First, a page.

Investors love it when entrepreneurs draw little or no money from their startups. It extends the cash available for research and other necessary fixed costs and gives the fragile, young company more “runway” to get to breakeven.
But when forecasting the ultimate viability of a business, many times an entrepreneurial founder uses a low, unsustainable salary rate for him or herself in order to show early breakeven. And that is the quandary for investors. If you had to replace yourself with a professional hired to duplicate your skills, what would you have to pay in salary and incentive today? That amount is almost always higher, much higher, than the amount budgeted for the entrepreneur.
You could start by charging more for your executive salary, then paying out less in cash, accruing the rest into a payable amount due to the entrepreneur. But that is a messy way to demonstrate that you are taking less than market wages from your company. Ultimately, the accrued difference will amount to a large enough liability that several things could happen, all of them negative.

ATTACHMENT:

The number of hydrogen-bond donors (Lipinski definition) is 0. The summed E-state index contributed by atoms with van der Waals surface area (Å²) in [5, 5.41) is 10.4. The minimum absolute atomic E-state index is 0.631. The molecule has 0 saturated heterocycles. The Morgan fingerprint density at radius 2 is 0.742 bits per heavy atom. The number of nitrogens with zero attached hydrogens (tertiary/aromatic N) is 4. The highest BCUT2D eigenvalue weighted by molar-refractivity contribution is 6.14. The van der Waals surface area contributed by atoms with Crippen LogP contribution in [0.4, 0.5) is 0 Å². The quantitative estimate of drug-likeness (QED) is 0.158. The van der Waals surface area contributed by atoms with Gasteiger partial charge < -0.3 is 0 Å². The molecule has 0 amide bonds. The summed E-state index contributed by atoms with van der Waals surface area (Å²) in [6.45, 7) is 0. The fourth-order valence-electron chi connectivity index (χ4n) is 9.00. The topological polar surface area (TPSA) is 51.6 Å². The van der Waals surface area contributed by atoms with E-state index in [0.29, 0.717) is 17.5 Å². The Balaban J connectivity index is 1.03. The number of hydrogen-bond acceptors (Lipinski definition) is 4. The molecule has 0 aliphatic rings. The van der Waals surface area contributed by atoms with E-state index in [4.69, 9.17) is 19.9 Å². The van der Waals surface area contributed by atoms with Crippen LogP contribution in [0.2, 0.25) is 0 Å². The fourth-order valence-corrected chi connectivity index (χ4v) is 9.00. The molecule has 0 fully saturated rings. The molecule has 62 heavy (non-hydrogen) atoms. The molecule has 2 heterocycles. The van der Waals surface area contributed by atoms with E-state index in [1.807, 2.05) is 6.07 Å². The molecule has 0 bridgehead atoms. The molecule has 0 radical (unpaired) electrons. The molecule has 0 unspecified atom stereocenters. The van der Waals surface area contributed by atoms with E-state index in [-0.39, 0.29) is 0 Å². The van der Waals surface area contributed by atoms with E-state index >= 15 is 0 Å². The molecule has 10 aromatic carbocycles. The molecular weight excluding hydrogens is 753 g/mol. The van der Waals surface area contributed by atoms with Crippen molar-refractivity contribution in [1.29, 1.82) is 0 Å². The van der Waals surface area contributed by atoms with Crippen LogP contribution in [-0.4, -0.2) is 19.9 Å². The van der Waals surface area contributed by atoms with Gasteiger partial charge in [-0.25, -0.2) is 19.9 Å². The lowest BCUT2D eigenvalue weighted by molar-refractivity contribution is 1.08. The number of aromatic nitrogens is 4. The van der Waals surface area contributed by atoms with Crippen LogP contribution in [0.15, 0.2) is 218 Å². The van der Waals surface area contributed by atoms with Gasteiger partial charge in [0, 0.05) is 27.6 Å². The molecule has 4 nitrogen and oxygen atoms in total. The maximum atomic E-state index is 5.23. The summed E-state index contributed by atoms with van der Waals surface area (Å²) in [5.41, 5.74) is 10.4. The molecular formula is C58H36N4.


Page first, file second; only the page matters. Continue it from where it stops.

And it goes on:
The IRS could see that you are not paying yourself interest on the accrued debt, and consider it invested capital, eliminating your ability to repay yourself in the future. Worse yet, the IRS would then consider the accrued amount to be taxable income upon which no tax was paid, since the accrued labor as an investment has value that was not accounted for from previously taxed earnings. Or you could voluntarily convert the loan into stock with a single journal entry and a stock certificate. But the tax effect would be the same if audited—you would owe tax on the booked value.
The solution is to explain to potential investors that you are projecting under-market wages for the founder(s) for a period of time, perhaps until breakeven, and then to agree with them that you will move to market rate at that time.
This article was originally published by Berkonomics